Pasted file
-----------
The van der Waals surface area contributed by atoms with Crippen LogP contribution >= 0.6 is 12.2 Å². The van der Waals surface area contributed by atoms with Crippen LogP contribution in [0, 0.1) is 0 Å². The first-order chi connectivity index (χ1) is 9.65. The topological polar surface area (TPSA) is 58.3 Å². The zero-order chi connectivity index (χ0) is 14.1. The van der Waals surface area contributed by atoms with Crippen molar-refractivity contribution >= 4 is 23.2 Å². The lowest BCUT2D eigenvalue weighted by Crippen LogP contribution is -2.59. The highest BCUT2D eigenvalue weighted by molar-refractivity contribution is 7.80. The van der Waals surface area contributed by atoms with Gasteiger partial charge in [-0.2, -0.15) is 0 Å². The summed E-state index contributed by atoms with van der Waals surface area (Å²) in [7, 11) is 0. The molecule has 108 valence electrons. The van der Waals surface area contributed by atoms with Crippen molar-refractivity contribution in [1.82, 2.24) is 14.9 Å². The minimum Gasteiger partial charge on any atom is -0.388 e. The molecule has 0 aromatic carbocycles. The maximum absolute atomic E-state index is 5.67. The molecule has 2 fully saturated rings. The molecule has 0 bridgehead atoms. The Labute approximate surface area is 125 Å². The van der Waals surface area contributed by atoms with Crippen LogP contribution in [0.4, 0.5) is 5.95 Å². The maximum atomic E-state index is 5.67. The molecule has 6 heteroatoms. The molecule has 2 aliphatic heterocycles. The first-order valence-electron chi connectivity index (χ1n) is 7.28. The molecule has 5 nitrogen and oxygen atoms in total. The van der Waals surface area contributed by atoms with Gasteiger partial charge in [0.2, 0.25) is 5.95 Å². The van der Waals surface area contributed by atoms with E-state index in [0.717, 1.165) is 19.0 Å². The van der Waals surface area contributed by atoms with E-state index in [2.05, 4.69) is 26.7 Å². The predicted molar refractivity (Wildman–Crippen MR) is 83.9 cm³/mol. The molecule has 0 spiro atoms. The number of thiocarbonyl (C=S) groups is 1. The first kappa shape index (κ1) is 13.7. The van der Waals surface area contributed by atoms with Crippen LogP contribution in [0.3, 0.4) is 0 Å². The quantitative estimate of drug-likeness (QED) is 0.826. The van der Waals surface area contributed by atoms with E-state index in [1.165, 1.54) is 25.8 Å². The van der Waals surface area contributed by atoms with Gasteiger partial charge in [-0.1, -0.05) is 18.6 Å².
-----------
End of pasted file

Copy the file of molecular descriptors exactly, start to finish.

The van der Waals surface area contributed by atoms with Crippen LogP contribution >= 0.6 is 12.2 Å². The van der Waals surface area contributed by atoms with Crippen LogP contribution in [0, 0.1) is 0 Å². The first-order chi connectivity index (χ1) is 9.65. The topological polar surface area (TPSA) is 58.3 Å². The zero-order chi connectivity index (χ0) is 14.1. The van der Waals surface area contributed by atoms with Crippen molar-refractivity contribution >= 4 is 23.2 Å². The lowest BCUT2D eigenvalue weighted by Crippen LogP contribution is -2.59. The highest BCUT2D eigenvalue weighted by molar-refractivity contribution is 7.80. The van der Waals surface area contributed by atoms with Gasteiger partial charge in [-0.2, -0.15) is 0 Å². The summed E-state index contributed by atoms with van der Waals surface area (Å²) in [7, 11) is 0. The molecule has 108 valence electrons. The van der Waals surface area contributed by atoms with Crippen molar-refractivity contribution in [1.82, 2.24) is 14.9 Å². The minimum Gasteiger partial charge on any atom is -0.388 e. The molecule has 0 aromatic carbocycles. The maximum absolute atomic E-state index is 5.67. The molecule has 2 fully saturated rings. The molecule has 0 bridgehead atoms. The Labute approximate surface area is 125 Å². The van der Waals surface area contributed by atoms with Crippen LogP contribution in [0.4, 0.5) is 5.95 Å². The maximum atomic E-state index is 5.67. The molecule has 6 heteroatoms. The molecule has 2 aliphatic heterocycles. The first-order valence-electron chi connectivity index (χ1n) is 7.28. The molecule has 5 nitrogen and oxygen atoms in total. The van der Waals surface area contributed by atoms with Gasteiger partial charge in [0.2, 0.25) is 5.95 Å². The van der Waals surface area contributed by atoms with E-state index in [0.717, 1.165) is 19.0 Å². The van der Waals surface area contributed by atoms with E-state index in [2.05, 4.69) is 26.7 Å². The predicted molar refractivity (Wildman–Crippen MR) is 83.9 cm³/mol. The molecule has 0 spiro atoms. The number of thiocarbonyl (C=S) groups is 1. The first kappa shape index (κ1) is 13.7. The van der Waals surface area contributed by atoms with Crippen LogP contribution in [0.3, 0.4) is 0 Å². The quantitative estimate of drug-likeness (QED) is 0.826. The van der Waals surface area contributed by atoms with E-state index in [1.165, 1.54) is 25.8 Å². The van der Waals surface area contributed by atoms with Gasteiger partial charge in [-0.1, -0.05) is 18.6 Å².